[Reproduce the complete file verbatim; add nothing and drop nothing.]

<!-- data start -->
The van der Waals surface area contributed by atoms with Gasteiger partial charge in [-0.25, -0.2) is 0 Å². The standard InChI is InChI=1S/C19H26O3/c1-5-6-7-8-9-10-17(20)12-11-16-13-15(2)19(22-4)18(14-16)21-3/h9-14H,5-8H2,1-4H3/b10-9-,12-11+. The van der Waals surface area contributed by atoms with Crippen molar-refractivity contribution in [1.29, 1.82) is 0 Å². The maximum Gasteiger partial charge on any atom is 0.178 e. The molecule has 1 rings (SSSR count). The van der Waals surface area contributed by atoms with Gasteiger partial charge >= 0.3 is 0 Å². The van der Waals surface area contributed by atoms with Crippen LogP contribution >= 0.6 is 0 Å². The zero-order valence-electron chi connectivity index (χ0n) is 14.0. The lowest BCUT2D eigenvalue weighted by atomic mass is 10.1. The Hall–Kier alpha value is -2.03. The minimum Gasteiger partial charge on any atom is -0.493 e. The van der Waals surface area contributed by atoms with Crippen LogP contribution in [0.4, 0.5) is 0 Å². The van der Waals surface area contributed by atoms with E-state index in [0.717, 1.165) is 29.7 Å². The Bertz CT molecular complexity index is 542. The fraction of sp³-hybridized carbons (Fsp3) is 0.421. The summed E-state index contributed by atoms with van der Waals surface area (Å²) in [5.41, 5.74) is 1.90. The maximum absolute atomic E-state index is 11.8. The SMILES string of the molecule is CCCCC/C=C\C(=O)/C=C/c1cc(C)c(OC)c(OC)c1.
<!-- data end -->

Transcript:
The van der Waals surface area contributed by atoms with Gasteiger partial charge in [-0.25, -0.2) is 0 Å². The standard InChI is InChI=1S/C19H26O3/c1-5-6-7-8-9-10-17(20)12-11-16-13-15(2)19(22-4)18(14-16)21-3/h9-14H,5-8H2,1-4H3/b10-9-,12-11+. The van der Waals surface area contributed by atoms with Crippen molar-refractivity contribution in [1.29, 1.82) is 0 Å². The maximum Gasteiger partial charge on any atom is 0.178 e. The molecule has 1 rings (SSSR count). The van der Waals surface area contributed by atoms with Gasteiger partial charge >= 0.3 is 0 Å². The van der Waals surface area contributed by atoms with Crippen LogP contribution >= 0.6 is 0 Å². The zero-order valence-electron chi connectivity index (χ0n) is 14.0. The lowest BCUT2D eigenvalue weighted by atomic mass is 10.1. The Hall–Kier alpha value is -2.03. The minimum Gasteiger partial charge on any atom is -0.493 e. The van der Waals surface area contributed by atoms with Crippen LogP contribution in [0.4, 0.5) is 0 Å². The van der Waals surface area contributed by atoms with E-state index in [0.717, 1.165) is 29.7 Å². The Bertz CT molecular complexity index is 542. The fraction of sp³-hybridized carbons (Fsp3) is 0.421. The summed E-state index contributed by atoms with van der Waals surface area (Å²) in [5.41, 5.74) is 1.90. The maximum absolute atomic E-state index is 11.8. The SMILES string of the molecule is CCCCC/C=C\C(=O)/C=C/c1cc(C)c(OC)c(OC)c1.